Free 3d tutorials: from 3d tips & tricks to advanced 3D software tutorials in 4 seconds.

Secrets of Swimsuit Babe

“The secrets of Swimsuit babe ” by CGriders

1 Introduction
Making an attractive woman is always a goal for most CG enthusiasts. It’s also true to me. After a few years’ learning, I think it’s time to make one myself. Apart from attractiveness, I also want it to be a full body character, have long hairs, long legs, healthy skin tone, wearing high-heel shoes, and I want to avoid nudity as well. The costume of the character would need to show most of the body. The types to choose are lingerie and swimsuit. I decided for the latter after I came across some Jantzen’s swimsuits in a magazine. The one I adopted is its 2007 design and it can be found in its website .
The character would be fictitious. I didn’t want it to resemble anyone. Because I wanted to make a perfect looking body and did not want to be hindered by anyone who is not necessarily perfect. In that case, I could also be relieved from spending too much time to pursue likeness indefinitely. Moreover, the character would be a westerner and have blond hair. There was no sketch of pose or facial appearance as this was just a personal project. There was no need to get approval.
The softwares I used were Maya 7 for modeling and rendering, ZBrush and Photoshop for texturing, and Shake for compositing. See the list in section 6.1. The project is documented in three chapters: Modeling, Hair and Rendering. Hair requires special treatment as its modeling and rendering are very different from the rest of the scene. recommendation:

To maximise the realism of your CG character we recommend using high quality photo references from the #1 reference website
2 Modeling
2.1 Objective
To make an attractive woman, the facial features as well as the body must be well proportioned. There’re rules for well-proportioned face and body. They can be found in most drawing books. Refer to those listed in section 6.2.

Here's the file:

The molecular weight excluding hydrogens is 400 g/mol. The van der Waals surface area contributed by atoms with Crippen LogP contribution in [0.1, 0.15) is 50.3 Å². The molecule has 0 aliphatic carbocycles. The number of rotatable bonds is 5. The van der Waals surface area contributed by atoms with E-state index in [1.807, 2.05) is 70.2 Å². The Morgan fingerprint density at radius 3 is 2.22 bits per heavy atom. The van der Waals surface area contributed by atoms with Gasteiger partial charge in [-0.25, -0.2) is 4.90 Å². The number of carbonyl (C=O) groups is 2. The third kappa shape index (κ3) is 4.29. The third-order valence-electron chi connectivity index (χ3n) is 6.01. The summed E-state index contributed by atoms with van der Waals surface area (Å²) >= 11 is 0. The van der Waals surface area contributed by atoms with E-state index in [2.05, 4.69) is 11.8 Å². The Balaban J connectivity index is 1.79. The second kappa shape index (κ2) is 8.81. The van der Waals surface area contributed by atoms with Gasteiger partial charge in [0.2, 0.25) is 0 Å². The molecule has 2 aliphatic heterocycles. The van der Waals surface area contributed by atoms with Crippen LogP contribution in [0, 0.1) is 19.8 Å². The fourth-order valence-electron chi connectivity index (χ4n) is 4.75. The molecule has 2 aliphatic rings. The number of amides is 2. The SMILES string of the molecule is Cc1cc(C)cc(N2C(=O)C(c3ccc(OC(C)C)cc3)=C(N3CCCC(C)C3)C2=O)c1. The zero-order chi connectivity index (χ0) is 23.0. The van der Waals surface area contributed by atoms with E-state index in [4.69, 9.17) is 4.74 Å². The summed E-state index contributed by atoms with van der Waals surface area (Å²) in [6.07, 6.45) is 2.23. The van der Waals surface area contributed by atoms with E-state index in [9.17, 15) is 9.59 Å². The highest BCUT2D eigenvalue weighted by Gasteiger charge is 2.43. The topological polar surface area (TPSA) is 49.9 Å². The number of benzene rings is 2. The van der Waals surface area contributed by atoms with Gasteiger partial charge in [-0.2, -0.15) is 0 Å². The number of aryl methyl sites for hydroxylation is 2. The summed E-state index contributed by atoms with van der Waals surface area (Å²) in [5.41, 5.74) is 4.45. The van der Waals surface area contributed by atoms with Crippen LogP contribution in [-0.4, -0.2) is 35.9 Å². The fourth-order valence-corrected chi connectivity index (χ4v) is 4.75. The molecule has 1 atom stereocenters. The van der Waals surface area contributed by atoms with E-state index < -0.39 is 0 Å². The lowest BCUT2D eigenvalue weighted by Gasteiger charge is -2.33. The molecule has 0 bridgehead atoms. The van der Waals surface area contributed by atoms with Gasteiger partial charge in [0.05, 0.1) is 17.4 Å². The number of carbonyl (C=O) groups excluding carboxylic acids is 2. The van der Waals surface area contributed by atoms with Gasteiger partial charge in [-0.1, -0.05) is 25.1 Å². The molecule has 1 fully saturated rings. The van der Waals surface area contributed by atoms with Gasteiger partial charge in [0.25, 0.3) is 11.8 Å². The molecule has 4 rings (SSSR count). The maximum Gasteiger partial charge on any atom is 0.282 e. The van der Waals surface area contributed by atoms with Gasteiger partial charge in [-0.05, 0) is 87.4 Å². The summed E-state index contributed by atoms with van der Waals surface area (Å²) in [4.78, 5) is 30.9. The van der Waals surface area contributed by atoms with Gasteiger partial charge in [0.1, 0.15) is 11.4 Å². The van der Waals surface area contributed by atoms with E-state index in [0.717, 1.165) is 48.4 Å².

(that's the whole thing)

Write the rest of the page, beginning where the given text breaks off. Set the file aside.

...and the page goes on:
2.2 Approach
Here I’m going to do usual polygon modeling. There’ll be no subdivision modeling as mental ray can’t render subdivision surface. I won’t try ZSphere modeling in ZBrush which I don’t think would work for me.
There are basically two different approaches for polygon modeling: box modeling and patch modeling. The former starts from a cube or sphere which is then “sculpted”. You’ll rough out the overall shape and then increase density gradually until you’ve reached the final shape. The latter starts from a small polygon patch which may be converted from a NURBS patch or may just be a square or cube, which is a rough shape of a local feature like lips or eyepit. You’ll then extrude edges or faces repetitively until you’ve modeled the whole shape. My approach is a hybrid one: I use different techniques for different features in the face and body.
My goal is to create a model having a good topology up to the level which is good enough to make it look attractive. In other words, details like wrinkles under armpits and those on top of knuckles and knees are not necessary to appear in the model. They’ll be delayed until after I’ve finished rigging and rendering. They’ll probably be realized by applying displacement map to the model in later stage. But render time will be compromised for sure.
Moreover, I’ll not eagerly pursue all-quad model and edge loops because I don’t see why they’re necessary. But a neat topology is composed mostly of quadrangles so I’ll try to make the model nearly all-quad as much as I can for this technical reason. Later when I need to import the model into ZBrush, I’ll simply smooth it once and it’ll be all-quad.
Although edge loops are not necessary, edge flow is important to make a model look natural. The reason is obvious because a natural looking model can deceive your eyes such that you can almost see the underlying muscle and bone structure formed by the edges.
Finally I’m not going to paint texture like painting game characters. I’m trying to produce natural looking flesh out from modeling (with proper shader tuning of course) so that I don’t need to do painting to emphasize structure. You can see how much I have achieved it by looking at the final image. The result looks more natural than those which rely heavily on painting.


Pages: 1 2 3 4 5 6 7 8 9 10 11 12 13 14 15

Leave a Reply